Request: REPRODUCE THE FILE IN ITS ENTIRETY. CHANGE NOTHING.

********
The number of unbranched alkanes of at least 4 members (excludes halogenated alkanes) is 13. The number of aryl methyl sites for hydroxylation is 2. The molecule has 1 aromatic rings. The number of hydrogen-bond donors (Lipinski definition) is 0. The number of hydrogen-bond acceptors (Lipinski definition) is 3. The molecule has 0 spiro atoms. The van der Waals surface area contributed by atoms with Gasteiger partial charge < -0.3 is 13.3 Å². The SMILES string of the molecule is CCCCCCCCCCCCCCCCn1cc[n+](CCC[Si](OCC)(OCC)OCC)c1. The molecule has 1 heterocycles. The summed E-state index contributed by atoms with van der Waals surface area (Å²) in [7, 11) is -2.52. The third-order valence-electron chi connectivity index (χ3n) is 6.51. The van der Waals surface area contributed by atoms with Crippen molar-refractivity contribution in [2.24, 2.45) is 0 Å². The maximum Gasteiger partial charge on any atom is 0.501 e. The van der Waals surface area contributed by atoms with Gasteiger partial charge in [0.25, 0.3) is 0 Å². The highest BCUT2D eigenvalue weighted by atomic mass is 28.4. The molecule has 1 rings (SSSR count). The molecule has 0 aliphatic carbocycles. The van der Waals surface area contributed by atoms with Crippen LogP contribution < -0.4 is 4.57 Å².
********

The number of unbranched alkanes of at least 4 members (excludes halogenated alkanes) is 13. The number of aryl methyl sites for hydroxylation is 2. The molecule has 1 aromatic rings. The number of hydrogen-bond donors (Lipinski definition) is 0. The number of hydrogen-bond acceptors (Lipinski definition) is 3. The molecule has 0 spiro atoms. The van der Waals surface area contributed by atoms with Gasteiger partial charge < -0.3 is 13.3 Å². The SMILES string of the molecule is CCCCCCCCCCCCCCCCn1cc[n+](CCC[Si](OCC)(OCC)OCC)c1. The molecule has 1 heterocycles. The summed E-state index contributed by atoms with van der Waals surface area (Å²) in [7, 11) is -2.52. The third-order valence-electron chi connectivity index (χ3n) is 6.51. The van der Waals surface area contributed by atoms with Crippen molar-refractivity contribution in [2.24, 2.45) is 0 Å². The maximum Gasteiger partial charge on any atom is 0.501 e. The van der Waals surface area contributed by atoms with Gasteiger partial charge in [0.25, 0.3) is 0 Å². The highest BCUT2D eigenvalue weighted by atomic mass is 28.4. The molecule has 1 rings (SSSR count). The molecule has 0 aliphatic carbocycles. The van der Waals surface area contributed by atoms with Crippen LogP contribution < -0.4 is 4.57 Å².